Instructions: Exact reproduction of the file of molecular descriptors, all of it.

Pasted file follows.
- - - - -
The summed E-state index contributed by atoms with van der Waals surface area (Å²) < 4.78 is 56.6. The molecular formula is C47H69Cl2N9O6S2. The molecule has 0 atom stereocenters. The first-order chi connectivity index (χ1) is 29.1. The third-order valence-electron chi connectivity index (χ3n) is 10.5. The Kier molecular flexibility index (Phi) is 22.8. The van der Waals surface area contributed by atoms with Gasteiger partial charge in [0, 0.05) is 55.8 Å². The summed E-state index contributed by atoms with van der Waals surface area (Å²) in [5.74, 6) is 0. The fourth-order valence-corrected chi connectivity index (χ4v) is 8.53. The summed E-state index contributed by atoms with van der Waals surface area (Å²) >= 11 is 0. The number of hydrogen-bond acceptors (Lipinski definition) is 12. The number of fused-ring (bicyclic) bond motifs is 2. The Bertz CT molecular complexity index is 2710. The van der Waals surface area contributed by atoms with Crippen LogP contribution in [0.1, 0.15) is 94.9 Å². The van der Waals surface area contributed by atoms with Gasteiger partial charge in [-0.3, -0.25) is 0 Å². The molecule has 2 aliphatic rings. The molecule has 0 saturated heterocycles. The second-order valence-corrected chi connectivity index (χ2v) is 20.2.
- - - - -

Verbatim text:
The summed E-state index contributed by atoms with van der Waals surface area (Å²) < 4.78 is 56.6. The molecular formula is C47H69Cl2N9O6S2. The molecule has 0 atom stereocenters. The first-order chi connectivity index (χ1) is 29.1. The third-order valence-electron chi connectivity index (χ3n) is 10.5. The Kier molecular flexibility index (Phi) is 22.8. The van der Waals surface area contributed by atoms with Gasteiger partial charge in [0, 0.05) is 55.8 Å². The summed E-state index contributed by atoms with van der Waals surface area (Å²) in [5.74, 6) is 0. The fourth-order valence-corrected chi connectivity index (χ4v) is 8.53. The summed E-state index contributed by atoms with van der Waals surface area (Å²) >= 11 is 0. The number of hydrogen-bond acceptors (Lipinski definition) is 12. The number of fused-ring (bicyclic) bond motifs is 2. The Bertz CT molecular complexity index is 2710. The van der Waals surface area contributed by atoms with Crippen LogP contribution in [0.1, 0.15) is 94.9 Å². The van der Waals surface area contributed by atoms with Gasteiger partial charge in [-0.3, -0.25) is 0 Å². The molecule has 2 aliphatic rings. The molecule has 0 saturated heterocycles. The second-order valence-corrected chi connectivity index (χ2v) is 20.2.